The Jewish Bible Came From Arabia
"The Israelites were never in
This is according to "the world's top Egyptologists", including James Henry Breasted, Donald Redford, Israel Finkelstein and Prof. Ze'ev Herzog, the head of archeology at Tel Aviv University .
Prof. Ze'ev Herzog wrote, in a 1999 article in Ha'aretz:
"The Israelites were never in Egypt, did not wander in the desert, did not conquer the land in a military campaign and did not pass it on to the 12 tribes of Israel."
According to the Egyptian scholar
Dr Ashraf Ezzat, the events of the Old Testament occurred in southwestern Arabia.
The Old Testament fabrication. / Download a copy of Dr. Ashraf Ezzat book (Egypt knew no Pharaohs nor Israelites)
In the 3rd century BC, at the Library of Alexandria, seventy Jewish scribes translated the Hebrew bible from Aramaic to Greek.
They thus produced what is called the Septuagint Bible.
This has been the source for all translations of the Bible worldwide ever since.
These Jewish scribes apparently moved the story of the Jews from Arabia to Egypt and Palestine.
Brabantian comments on the work of the Egyptian
physician Dr Ashraf Ezzat:
"Ezzat marshals a great deal of evidence that the stories of the Bible ... involve a group of devious Arabian bandits who became 'the Jews', falsifying their ancient tales with new locales in Egypt and Palestine..
"The oldest vesions of the Old Testament Bible we have, are apparently not the 'Hebrew' texts - a revised concoction of post-Masada Jewish rabbis - but the text composed in Greek, the 'Septuagint', an alleged Greek 'translation' of Hebrew texts in Alexandria ... which perhaps re-located Jewish tales into great ancient Egypt to give them more lustre
"Ancient Egypt had voluminous records ... but essentially zero about the Jews ... it seems 'Pharaoh' was not even an Egyptian word, but a later imposition upon the history of Egyptian kings."
is said to be the homeland of the Jews.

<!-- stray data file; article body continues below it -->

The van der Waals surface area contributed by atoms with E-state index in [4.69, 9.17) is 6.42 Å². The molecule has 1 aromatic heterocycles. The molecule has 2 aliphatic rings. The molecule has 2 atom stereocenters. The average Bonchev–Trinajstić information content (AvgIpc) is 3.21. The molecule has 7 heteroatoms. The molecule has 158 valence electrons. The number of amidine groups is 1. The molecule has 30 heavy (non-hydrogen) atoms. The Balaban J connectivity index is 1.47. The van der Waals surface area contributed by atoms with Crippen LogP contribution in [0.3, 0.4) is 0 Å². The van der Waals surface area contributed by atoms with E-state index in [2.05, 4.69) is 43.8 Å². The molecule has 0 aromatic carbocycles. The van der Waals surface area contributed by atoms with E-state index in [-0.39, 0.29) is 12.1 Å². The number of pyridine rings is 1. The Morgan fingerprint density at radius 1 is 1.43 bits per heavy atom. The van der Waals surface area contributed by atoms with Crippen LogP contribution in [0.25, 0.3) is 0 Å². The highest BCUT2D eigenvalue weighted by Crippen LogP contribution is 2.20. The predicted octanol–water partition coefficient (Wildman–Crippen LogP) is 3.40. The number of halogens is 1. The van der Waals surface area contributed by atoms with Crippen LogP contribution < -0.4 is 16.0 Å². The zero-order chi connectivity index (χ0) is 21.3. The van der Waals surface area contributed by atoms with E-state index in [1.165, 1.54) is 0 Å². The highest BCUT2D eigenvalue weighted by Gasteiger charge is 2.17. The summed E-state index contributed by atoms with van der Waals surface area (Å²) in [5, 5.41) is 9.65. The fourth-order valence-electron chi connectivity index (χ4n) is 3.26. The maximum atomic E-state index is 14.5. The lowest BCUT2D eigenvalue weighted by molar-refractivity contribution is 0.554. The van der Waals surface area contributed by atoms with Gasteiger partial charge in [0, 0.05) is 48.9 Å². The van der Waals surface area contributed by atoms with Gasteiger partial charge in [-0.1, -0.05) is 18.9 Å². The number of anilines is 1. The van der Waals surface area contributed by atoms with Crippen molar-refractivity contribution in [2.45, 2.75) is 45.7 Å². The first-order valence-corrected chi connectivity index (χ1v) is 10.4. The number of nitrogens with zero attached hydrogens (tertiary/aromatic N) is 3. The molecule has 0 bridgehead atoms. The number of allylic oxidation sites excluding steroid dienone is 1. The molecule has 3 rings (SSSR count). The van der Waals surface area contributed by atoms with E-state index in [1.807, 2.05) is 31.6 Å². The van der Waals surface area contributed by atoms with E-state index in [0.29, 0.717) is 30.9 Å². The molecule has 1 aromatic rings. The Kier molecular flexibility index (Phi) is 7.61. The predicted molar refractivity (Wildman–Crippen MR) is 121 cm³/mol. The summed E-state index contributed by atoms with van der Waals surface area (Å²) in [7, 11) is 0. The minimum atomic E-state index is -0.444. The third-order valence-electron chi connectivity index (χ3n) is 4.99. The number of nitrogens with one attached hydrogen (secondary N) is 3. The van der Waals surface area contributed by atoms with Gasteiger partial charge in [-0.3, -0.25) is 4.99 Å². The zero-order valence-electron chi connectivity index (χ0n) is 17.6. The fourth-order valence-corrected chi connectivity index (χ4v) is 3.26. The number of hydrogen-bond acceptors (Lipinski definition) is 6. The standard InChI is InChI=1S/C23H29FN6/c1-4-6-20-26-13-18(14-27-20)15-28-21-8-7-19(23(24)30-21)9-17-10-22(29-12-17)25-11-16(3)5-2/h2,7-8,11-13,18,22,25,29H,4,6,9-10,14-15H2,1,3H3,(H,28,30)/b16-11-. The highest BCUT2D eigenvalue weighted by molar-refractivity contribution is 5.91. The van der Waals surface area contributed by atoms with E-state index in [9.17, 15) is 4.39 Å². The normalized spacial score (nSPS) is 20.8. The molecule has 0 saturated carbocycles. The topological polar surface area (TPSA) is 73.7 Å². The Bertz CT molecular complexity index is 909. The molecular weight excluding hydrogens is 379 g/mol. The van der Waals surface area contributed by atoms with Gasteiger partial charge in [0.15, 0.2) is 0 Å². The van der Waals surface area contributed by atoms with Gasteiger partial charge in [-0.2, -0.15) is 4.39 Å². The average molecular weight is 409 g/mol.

In 1977, the Saudi government published a comprehensive list of thousands of place names in Saudi Arabia.
Kamal Salibi, who is Christian and one of the world's top historians, noticed that many place names in Saudi Arabia relate to the Old Testament.
"I was simply searching for place-names of non-Arabic origin in west Arabia, when the evidence that the whole Bible land was here struck me in the face.
"Nearly all the biblical place-names were concentrated in ... Asir and ... Hijaz."
The Saudi monarchs
are reputed to be secretly Jewish.
In 1985, Kamal Salibi concluded that Zion was not located in Israel but in Saudi Arabia.
According to Salibi: The kingdoms of David and Solomon were in the Saudi provinces of Asir and Hijaz.
Nearly all the biblical place-names were concentrated in what are today Asir and the southern part of the Hijaz.
Salibi's book is entitled The Bible Came from Arabia
Asir, Saudi Arabia.
According to Salibi:
The land God promised to Abraham is in Saudi Arabia.
Moses led the children of Israel across one of the Asir's flash-flooded valleys, not the Red Sea.
Ancient Jerusalem is the present-day Saudi village of Al-Sharim.
The City of David, further South, is on a ridge which today has the name Qawat Sian - the Hill of Zion.
ISIS is said to be the Israeli Secret Intelligence Service.
According to the archaeologists:
"Modern-day Israel has been extensively dug over for decades without yielding any incontrovertible evidence, in the form of Hebrew inscriptions referring unambiguously to
events, people, or places named in the Old Testament."
Was Kingdom of David really in Arabia? - CSMonitor.com
Most of the Jews in Israel are not the original Jews of the Bible, but people who converted to the Jewish religion.
At the Huffington Post, James Dorsey asks Is Zion in Saudi Arabia?
According to Dorsey:
1. The Saudis, afraid of Salibi's discoveries, "bulldozed dozens of villages which contained buildings or structures from Biblical antiquity."
2. Writing in The Times of Israel, journalist Jessica Steinberg noted that:
A vibrant Jewish community had populated 3,000 years ago areas that today belong to Saudi Arabia and that the cities of Medina, Khaybar and Taymar hosted large numbers of Jews in the 6th and 7th century.